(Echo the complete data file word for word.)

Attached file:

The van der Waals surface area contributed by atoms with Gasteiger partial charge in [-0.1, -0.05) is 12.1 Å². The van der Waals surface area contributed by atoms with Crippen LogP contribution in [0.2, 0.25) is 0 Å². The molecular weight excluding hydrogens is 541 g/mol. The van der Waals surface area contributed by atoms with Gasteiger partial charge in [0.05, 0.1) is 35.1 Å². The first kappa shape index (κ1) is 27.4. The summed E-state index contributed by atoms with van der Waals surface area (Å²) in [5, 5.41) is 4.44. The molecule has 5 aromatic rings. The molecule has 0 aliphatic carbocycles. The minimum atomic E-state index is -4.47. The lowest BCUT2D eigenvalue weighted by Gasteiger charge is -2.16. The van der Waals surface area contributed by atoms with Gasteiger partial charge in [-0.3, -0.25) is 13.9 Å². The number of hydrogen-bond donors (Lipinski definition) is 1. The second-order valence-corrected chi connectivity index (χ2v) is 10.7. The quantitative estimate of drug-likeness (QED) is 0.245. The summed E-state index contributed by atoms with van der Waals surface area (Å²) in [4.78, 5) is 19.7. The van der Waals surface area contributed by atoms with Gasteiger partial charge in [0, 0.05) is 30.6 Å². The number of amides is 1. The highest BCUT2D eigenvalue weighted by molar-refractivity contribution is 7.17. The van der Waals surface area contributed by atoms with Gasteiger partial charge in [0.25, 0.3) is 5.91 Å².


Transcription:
The van der Waals surface area contributed by atoms with Gasteiger partial charge in [-0.1, -0.05) is 12.1 Å². The van der Waals surface area contributed by atoms with Crippen LogP contribution in [0.2, 0.25) is 0 Å². The molecular weight excluding hydrogens is 541 g/mol. The van der Waals surface area contributed by atoms with Gasteiger partial charge in [0.05, 0.1) is 35.1 Å². The first kappa shape index (κ1) is 27.4. The summed E-state index contributed by atoms with van der Waals surface area (Å²) in [5, 5.41) is 4.44. The molecule has 5 aromatic rings. The molecule has 0 aliphatic carbocycles. The minimum atomic E-state index is -4.47. The lowest BCUT2D eigenvalue weighted by Gasteiger charge is -2.16. The van der Waals surface area contributed by atoms with Gasteiger partial charge in [-0.3, -0.25) is 13.9 Å². The number of hydrogen-bond donors (Lipinski definition) is 1. The second-order valence-corrected chi connectivity index (χ2v) is 10.7. The quantitative estimate of drug-likeness (QED) is 0.245. The summed E-state index contributed by atoms with van der Waals surface area (Å²) in [4.78, 5) is 19.7. The van der Waals surface area contributed by atoms with Gasteiger partial charge in [0, 0.05) is 30.6 Å². The number of amides is 1. The highest BCUT2D eigenvalue weighted by molar-refractivity contribution is 7.17. The van der Waals surface area contributed by atoms with Gasteiger partial charge in [0.25, 0.3) is 5.91 Å².